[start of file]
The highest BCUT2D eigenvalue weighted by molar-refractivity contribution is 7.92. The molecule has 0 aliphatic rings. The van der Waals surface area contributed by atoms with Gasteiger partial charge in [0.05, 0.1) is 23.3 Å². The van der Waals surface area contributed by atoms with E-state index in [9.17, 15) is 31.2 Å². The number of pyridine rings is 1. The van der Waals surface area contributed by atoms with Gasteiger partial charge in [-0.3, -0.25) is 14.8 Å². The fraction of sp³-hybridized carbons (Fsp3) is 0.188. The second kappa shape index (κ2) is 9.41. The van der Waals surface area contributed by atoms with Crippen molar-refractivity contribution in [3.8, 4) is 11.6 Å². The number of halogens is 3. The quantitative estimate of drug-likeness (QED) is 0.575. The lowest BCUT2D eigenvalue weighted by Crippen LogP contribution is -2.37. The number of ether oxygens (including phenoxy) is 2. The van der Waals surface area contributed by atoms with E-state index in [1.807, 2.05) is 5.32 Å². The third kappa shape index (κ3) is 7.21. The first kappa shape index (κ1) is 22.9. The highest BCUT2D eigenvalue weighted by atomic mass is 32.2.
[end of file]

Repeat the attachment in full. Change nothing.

The highest BCUT2D eigenvalue weighted by molar-refractivity contribution is 7.92. The molecule has 0 aliphatic rings. The van der Waals surface area contributed by atoms with Gasteiger partial charge in [0.05, 0.1) is 23.3 Å². The van der Waals surface area contributed by atoms with E-state index in [9.17, 15) is 31.2 Å². The number of pyridine rings is 1. The van der Waals surface area contributed by atoms with Gasteiger partial charge in [-0.3, -0.25) is 14.8 Å². The fraction of sp³-hybridized carbons (Fsp3) is 0.188. The second kappa shape index (κ2) is 9.41. The van der Waals surface area contributed by atoms with Crippen molar-refractivity contribution in [3.8, 4) is 11.6 Å². The number of halogens is 3. The quantitative estimate of drug-likeness (QED) is 0.575. The lowest BCUT2D eigenvalue weighted by Crippen LogP contribution is -2.37. The number of ether oxygens (including phenoxy) is 2. The van der Waals surface area contributed by atoms with E-state index in [1.807, 2.05) is 5.32 Å². The third kappa shape index (κ3) is 7.21. The first kappa shape index (κ1) is 22.9. The highest BCUT2D eigenvalue weighted by atomic mass is 32.2.